Activision Blizzard now has a second group of employees intent on unionizing after quality assurance testers at subsidiary Raven Software voted to become the first unionized workforce at a major North American game studio. This time, QA testers at another subsidiary, Blizzard Albany, have filed for a union election with the National Labor Relations Board.
The unit is roughly 20 employees, according to a report from the Washington Post. Blizzard Albany is best known as a support studio under its former name Vicarious Visions. The developer work consists mostly of porting games to other platforms and supporting expansions to existing Activision and Blizzard titles, including Guitar Hero, Skylanders, the remake of Tony Hawk's Pro Skater 1 + 2 and Destiny 2 post-launch content.
Last year, Activision Blizzard announced that the studio would rebrand as Blizzard Albany and merged formally with Blizzard to better support the Diablo and Overwatch developer on its upcoming games, a process completed in April. Now, the QA department is looking to unionize to improve work conditions.
The changes workers seek include "competitive and fair compensation, pay transparency, better benefits and improved health care coverage," the worker group said on Twitter, as well as measures to "address disparities in titles and compensation," dealing with periods of mandated overtime, known in the industry as "crunch," and improving processes for reporting misconduct. Activision Blizzard is still contending with multiple legal battles following a sexual discrimination and harassment lawsuit filed by California.
“I firmly believe that having the union is going to give us the power that we need to make our workplace better,” Amanda Laven, a associate test analyst at Blizzard Albany, told the Washington Post. “It’s very exciting to go public with it and hopefully be able to inspire others the way that we’ve been inspired by Raven, and Starbucks and Amazon and all the unions that have come before us."
“We deeply respect the rights of all employees under the law to make their own decisions about whether or not to join a union,” Activision Blizzard spokesperson Rich George told the Washington Post in a statement. “We believe that a direct relationship between the company and its employees is the most productive relationship. The company will be publicly and formally providing a response to the petition to the NLRB.” Activision Blizzard did not respond to the employees' request for voluntary recognition after 19 of 20 employees signed union cards with the CWA, making it likely a union election will occur as was the case with Raven.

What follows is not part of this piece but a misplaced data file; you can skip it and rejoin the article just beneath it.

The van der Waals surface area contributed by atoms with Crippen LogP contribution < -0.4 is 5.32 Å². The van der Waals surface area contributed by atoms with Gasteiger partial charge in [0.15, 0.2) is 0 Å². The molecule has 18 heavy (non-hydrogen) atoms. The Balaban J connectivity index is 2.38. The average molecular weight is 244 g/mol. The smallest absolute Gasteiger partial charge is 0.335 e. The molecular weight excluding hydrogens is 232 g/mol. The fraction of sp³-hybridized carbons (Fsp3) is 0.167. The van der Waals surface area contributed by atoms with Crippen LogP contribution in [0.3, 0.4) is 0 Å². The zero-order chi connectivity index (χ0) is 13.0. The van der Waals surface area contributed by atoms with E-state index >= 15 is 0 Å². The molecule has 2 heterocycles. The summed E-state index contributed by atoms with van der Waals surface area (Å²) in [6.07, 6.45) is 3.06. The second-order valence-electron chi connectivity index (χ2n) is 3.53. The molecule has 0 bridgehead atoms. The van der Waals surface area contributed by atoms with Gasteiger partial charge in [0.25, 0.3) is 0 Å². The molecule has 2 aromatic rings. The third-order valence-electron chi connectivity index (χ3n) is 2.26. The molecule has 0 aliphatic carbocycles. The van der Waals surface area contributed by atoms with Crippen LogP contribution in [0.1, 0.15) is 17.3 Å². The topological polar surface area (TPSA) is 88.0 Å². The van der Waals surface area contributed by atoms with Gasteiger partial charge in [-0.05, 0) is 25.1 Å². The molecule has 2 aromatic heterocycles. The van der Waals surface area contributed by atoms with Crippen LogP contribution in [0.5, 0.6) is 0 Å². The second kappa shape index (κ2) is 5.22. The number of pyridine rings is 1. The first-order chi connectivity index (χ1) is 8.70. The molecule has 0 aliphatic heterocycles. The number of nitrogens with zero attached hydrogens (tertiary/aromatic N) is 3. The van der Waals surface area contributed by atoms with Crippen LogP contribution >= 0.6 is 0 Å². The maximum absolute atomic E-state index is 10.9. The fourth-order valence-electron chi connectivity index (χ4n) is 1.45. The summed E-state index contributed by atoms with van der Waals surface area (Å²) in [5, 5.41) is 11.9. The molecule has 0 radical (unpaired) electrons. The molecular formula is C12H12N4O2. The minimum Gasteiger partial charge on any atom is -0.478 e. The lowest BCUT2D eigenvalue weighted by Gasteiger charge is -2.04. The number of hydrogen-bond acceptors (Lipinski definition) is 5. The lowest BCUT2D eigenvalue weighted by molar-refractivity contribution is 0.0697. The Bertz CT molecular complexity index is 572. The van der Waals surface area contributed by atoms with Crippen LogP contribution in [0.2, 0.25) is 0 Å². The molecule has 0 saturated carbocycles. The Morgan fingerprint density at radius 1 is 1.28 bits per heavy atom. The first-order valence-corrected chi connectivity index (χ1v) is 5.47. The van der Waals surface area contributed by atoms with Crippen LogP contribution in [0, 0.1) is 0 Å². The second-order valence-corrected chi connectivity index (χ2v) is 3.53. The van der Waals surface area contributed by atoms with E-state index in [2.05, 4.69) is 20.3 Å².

The workers at Blizzard Albany are calling their union Game Workers Alliance Albany, following in the footsteps of the group of 28 QA testers at Raven that formed the first Game Workers Alliance chapter with the Communications Workers of America. Raven employees won their NLRB election in May after a roughly five-month period of opposition from Activision Blizzard management, which tried but ultimately failed to expand the union election to all employees in hopes it would diminish support.
This time around, Activision Blizzard may not be as aggressive in its tactics. Since the Raven election, Microsoft, which has agreed to acquire Activision Blizzard in a landmark $69 billion deal, made a public announcement saying it would not block unionization efforts from any of its employees or subsidiaries. Microsoft went even further a few weeks later in signing a historic neutrality agreement with the CWA, legally binding it to its promise not to interfere with labor organizing among its workforce.
The move may have been a strategy on Microsoft's part to help ease regulatory concerns around the acquisition, but it still poses a direct challenge for Activision Blizzard that may force the game publisher to stand down in any efforts to combat the union at Blizzard Albany.
"We respect the right of our employees to make informed decisions on their own,” Microsoft President Brad Smith told the Washington Post in an interview regarding the CWA agreement. "It means that we don’t try to put a thumb on the scale to influence or pressure them. We give people the opportunity to exercise their right to choose by voting … it’s something that’s respectful of everyone, more amicable and avoids business disruption."